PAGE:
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Behavior Management Strategies for Children

by
author image Gail Sessoms
Gail Sessoms, a grant writer and nonprofit consultant, writes about nonprofit, small business and personal finance issues. She volunteers as a court-appointed child advocate, has a background in social services and writes about issues important to families. Sessoms holds a Bachelor of Arts degree in liberal studies.
Behavior Management Strategies for Children
Mother talking with her daughter. Photo Credit Wavebreakmedia Ltd/Wavebreak Media/Getty Images

Overview

Behavior management is the use of techniques to change or eliminate unwanted behavior and to encourage desirable behavior. Mental health professionals, teachers, youth service workers and parents all use behavior-management strategies. Adults may use different behavior management strategies at different times and for different children. The common ingredients are consistency, consequences and rewards.

Ignore to Instruct

Children sometimes engage in attention-seeking behavior, such as repeated interruptions, silliness or misbehaving. The ignoring strategy involves not rewarding your child with the attention she seeks, but also praising the desired behavior, as in “thank you for letting me complete my telephone call.” The idea is to ignore the unwanted behavior, attend to something different and then provide your youngster with attention when she behaves appropriately, advises the NYU Child Study Center.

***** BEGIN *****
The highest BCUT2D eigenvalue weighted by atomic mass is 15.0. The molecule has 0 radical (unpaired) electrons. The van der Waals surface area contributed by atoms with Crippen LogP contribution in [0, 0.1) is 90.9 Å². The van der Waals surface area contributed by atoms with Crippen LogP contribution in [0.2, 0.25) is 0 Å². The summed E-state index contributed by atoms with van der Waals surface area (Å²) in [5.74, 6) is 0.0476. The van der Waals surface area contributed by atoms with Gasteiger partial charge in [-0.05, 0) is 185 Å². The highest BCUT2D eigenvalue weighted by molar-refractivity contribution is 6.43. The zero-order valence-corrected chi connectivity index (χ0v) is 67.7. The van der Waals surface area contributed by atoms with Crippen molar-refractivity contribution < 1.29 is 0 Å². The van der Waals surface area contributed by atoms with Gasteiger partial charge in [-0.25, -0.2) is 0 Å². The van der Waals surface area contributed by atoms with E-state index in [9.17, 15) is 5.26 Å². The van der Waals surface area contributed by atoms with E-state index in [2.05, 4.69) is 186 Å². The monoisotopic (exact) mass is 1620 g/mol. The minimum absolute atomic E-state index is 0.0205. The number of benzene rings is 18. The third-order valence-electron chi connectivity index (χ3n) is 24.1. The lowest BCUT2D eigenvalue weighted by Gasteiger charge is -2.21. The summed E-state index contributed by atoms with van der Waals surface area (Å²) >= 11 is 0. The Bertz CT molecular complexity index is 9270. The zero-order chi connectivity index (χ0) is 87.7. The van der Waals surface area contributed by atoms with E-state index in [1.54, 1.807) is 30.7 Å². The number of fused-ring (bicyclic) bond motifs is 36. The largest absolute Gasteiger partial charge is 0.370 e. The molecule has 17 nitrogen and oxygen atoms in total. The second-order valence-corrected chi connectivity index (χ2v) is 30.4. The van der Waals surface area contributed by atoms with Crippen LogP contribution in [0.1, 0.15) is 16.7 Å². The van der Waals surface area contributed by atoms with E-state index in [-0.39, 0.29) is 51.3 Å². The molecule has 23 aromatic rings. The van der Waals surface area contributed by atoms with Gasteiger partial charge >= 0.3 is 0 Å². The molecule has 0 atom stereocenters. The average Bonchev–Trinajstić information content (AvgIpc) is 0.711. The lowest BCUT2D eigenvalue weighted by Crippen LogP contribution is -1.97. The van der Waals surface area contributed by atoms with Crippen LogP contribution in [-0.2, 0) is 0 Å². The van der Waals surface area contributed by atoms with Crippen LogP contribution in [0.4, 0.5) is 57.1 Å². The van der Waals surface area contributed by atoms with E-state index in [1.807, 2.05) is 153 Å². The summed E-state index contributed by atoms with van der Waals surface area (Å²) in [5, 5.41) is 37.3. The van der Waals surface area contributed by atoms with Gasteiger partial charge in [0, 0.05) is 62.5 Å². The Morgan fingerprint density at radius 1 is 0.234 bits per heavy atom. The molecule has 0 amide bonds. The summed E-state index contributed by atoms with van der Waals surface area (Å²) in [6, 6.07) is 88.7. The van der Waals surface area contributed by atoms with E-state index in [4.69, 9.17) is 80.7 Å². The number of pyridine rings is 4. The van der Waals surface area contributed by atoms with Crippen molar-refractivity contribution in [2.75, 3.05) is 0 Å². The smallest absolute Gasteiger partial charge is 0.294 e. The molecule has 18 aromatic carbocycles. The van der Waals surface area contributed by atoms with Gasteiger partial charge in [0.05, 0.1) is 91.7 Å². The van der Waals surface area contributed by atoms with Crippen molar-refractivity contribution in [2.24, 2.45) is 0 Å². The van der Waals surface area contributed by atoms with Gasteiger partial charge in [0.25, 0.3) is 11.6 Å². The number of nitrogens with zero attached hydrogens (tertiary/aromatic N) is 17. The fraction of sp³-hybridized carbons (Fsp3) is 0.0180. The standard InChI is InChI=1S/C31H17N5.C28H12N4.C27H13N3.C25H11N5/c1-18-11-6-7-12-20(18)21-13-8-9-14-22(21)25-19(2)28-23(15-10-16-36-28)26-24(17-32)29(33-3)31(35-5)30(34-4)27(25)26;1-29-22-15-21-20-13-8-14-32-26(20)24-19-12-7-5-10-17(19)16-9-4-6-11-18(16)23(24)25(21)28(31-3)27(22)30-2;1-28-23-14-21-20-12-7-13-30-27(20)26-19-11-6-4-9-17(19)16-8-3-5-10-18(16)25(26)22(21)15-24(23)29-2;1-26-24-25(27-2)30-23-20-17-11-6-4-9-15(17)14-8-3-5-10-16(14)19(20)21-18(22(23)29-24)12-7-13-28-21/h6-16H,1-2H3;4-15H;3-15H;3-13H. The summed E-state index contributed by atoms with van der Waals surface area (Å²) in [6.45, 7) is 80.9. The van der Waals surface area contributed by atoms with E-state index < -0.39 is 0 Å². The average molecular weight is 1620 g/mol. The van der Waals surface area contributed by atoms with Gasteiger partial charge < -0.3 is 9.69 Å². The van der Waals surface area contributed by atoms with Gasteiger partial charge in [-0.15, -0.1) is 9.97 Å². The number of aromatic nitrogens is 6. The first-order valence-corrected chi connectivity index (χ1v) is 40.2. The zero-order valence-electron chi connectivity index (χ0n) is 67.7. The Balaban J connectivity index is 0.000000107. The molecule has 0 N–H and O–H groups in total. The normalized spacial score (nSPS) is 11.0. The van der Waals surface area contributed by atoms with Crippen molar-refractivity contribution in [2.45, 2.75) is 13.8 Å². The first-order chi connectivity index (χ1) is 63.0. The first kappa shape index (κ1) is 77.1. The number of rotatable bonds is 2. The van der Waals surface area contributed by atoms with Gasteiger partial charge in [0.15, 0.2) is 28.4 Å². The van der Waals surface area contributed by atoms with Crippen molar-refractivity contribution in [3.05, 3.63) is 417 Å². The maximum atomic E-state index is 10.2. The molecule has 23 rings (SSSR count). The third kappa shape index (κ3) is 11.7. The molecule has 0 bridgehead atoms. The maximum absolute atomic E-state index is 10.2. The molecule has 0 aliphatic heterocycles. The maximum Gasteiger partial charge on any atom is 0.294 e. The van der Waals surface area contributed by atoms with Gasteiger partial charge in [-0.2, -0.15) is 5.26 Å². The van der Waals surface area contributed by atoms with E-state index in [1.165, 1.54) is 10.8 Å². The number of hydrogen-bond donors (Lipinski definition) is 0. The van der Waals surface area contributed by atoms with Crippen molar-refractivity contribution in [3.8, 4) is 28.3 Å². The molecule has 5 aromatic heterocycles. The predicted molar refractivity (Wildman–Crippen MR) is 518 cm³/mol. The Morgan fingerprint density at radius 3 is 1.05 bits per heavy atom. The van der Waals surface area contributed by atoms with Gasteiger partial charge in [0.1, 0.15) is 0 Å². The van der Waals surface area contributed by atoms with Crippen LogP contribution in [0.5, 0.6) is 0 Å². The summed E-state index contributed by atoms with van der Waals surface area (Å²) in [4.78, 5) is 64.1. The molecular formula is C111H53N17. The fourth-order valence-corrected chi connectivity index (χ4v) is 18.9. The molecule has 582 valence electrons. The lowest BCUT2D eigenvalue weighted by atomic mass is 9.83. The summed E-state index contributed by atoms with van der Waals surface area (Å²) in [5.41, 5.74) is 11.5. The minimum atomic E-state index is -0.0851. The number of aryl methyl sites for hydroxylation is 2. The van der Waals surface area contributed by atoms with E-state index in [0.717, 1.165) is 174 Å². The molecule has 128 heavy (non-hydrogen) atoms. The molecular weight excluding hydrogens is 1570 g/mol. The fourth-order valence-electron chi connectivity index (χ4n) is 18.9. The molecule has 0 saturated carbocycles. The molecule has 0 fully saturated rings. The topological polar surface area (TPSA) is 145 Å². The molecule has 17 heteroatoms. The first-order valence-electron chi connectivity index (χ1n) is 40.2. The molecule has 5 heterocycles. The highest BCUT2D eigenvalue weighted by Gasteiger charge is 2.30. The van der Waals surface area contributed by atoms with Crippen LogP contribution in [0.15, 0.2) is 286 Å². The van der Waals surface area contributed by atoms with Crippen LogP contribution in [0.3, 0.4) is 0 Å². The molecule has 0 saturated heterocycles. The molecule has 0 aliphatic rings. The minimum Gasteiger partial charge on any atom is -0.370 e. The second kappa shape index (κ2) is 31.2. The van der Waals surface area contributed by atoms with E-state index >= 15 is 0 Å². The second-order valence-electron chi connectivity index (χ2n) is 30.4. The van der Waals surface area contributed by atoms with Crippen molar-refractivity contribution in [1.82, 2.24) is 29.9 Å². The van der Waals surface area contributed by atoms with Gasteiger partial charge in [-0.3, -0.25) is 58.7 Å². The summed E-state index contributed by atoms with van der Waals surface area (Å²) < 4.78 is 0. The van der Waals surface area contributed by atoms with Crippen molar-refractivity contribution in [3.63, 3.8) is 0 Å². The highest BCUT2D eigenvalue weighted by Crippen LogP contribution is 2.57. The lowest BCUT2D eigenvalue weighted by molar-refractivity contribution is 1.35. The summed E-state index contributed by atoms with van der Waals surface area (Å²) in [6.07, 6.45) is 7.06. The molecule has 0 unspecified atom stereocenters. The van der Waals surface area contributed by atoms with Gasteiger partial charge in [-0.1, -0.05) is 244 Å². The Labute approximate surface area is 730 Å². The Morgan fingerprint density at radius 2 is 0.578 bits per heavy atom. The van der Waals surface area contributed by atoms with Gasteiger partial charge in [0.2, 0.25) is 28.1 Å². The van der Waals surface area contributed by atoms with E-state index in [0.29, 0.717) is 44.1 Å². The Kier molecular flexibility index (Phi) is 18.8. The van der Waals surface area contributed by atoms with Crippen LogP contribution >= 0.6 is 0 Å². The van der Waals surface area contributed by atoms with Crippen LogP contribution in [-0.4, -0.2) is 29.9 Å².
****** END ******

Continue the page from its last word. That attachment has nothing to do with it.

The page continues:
Head It Off

Before your child loses control or ends up in meltdown mode, provide something interesting or spend time being attentive to him to redirect his attention from the problem behavior. This redirecting strategy require you to distract your child by offering an alternative to his behavior. Negotiations can redirect him by making him part of the solution. Choices and alternatives encourages cooperation.

Send Signals

Signaling involves using prompts to stop or start specific behaviors. Prompts may be verbal or nonverbal, and they may be secret signals between you and your child. A prompt is used to alert her when it is time to start a desired behavior, such as “We will leave in five minutes.” You can count to 10 to signal your youngster to stop an undesired behavior or use the secret gesture to signal her instead.

Positive Reinforcement

Positive reinforcement requires that you catch your youngster engaged in a desired behavior so you can praise or reward him. For instance, “I like how you shared your book with your friends.” Be sure to keep your positive reinforcement real; your child will likely catch on if you are offering insincere praise. Positive reinforcement may include praise or rewards, such as a special outing.

Natural Consequences

The natural consequences strategy can teach your child not to repeat undesired behavior. Natural consequences can help her become more responsible. Refusing to help your child if she repeatedly forgets or behaves irresponsibility or inappropriately may teach her to behave differently next time.

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